Writing has been around for a long, long time. The earliest proto-writing systems are estimated at around 7,000 BC, and today there are over 30 writing systems in common use, and a number of others that are used in specialty situations.
The map below, found at Wikimedia, shows the world’s main writing systems and their geographical distribution.
Only current writing systems are mentioned on the map above – there have been many, many more throughout history, each a subject of much study and fascination to those who enjoy such things.
No story is better known than the decipherment of the Rosetta Stone. While Jean-François Champollion made the most significant breakthrough regarding the transliteration of Egyptian hieroglyphics, the stone had been studied by numerous other scholars since its discovery in 1799.
Heiroglyphics from Luxor, Egypt
As the second image of the stone above shows, the thing is massive – I saw it on display at the British Museum in the 90’s at which time it was just sitting out there for all the world to see behind some velvet ropes. I’m sure the curators would have been dismayed to see me reach out and touch it, but it’s not often one gets a chance to surreptitiously connect on a physical level with such a famous artifact; now it’s much better protected. 
A few thoughts on some of the writing systems in use today, and some others gone by:
My previous post about the hazards of translation makes reference to ideographic writing; despite the challenges, character scripts are intriguing and rich in both history and cultural significance. Let’s look at an example of how this writing system works, taking Mandarin Chinese as an example:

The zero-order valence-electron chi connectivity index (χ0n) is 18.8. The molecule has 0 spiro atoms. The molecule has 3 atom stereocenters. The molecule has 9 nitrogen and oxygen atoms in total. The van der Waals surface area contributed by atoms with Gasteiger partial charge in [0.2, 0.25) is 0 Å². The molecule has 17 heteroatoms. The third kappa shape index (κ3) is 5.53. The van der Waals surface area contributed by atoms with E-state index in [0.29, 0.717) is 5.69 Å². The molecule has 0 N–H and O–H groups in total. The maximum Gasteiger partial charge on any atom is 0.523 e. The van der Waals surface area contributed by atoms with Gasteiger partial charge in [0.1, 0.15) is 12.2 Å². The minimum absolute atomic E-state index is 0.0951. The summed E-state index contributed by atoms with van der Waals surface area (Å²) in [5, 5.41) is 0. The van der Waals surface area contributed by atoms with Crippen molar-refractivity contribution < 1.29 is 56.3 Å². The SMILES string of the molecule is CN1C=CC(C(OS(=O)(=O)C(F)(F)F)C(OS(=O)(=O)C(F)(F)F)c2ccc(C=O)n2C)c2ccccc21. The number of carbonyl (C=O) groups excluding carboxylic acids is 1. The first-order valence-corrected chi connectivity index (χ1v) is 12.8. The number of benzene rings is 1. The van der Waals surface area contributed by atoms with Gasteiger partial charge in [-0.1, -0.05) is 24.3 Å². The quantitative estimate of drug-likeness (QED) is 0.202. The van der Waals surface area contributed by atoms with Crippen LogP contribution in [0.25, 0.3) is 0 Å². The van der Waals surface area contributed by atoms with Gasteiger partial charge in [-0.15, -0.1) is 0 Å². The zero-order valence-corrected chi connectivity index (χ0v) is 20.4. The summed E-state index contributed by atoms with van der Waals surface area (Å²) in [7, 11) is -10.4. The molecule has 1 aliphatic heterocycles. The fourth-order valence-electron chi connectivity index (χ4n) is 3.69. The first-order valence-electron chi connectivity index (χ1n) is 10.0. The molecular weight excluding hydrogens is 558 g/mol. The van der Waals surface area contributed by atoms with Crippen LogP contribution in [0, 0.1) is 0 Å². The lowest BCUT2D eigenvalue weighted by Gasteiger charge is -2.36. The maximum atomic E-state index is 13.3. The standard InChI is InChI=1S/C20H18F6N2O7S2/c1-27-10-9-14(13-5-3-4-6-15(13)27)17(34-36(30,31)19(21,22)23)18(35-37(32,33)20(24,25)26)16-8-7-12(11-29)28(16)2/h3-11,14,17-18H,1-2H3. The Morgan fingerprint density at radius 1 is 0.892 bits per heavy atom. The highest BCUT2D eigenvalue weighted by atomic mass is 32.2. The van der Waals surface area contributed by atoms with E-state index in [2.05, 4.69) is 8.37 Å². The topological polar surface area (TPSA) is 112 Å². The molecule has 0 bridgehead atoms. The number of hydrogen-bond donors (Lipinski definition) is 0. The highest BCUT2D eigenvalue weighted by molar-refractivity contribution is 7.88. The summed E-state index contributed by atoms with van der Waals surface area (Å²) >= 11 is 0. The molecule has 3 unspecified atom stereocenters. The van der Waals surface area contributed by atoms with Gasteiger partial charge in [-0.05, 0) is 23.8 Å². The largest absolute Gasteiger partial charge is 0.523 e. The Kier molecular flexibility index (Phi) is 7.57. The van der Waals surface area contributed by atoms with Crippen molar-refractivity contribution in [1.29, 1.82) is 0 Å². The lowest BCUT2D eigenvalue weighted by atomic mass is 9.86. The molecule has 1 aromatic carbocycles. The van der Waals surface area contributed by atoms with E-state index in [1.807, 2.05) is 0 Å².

Early Chinese people wrote the word for “moon” as – looks pretty logical, doesn’t it? That changed over time to月. Put those two together and you have the word for “bright”: 明. The Chinese word for “man” looks just like a man walking: 人. The word “big” (大) is just like a fisherman saying, “You should have seen the one that got away – it was this big!” The word for “heaven” (天) can be remembered easily if you think “man, no matter how big, is still under heaven.” A Chinese tree is written木, and if you put a picture of the sun rising behind a tree, you have the word for East: 東 , which was later simplified to become东. As you can see, it’s not that scary. Naturally, many characters are more complicated than these, but every character has a story. 
The Japanese borrowed many characters from the Chinese, but changed their pronunciation and meaning based on their own language. As a result, most Japanese characters have at least two pronunciations – one based on the original Chinese, and one more specific to the Japanese language; for example, the character for “east” (東) is pronounced “higashi”, but in compounds it is pronounced “tō”, as in 東京 (tōkyō, or “eastern capital”). Notice that second character – it looks a lot like the standard stone lanterns one sees all over Japan, and which came to symbolize the main city of a region as these lanterns often stood outside the gates.
I have previously mentioned the story of the Hitachi logo which gives a bit of a feel for how these characters can be used in a creative manner. The possibilities are endless.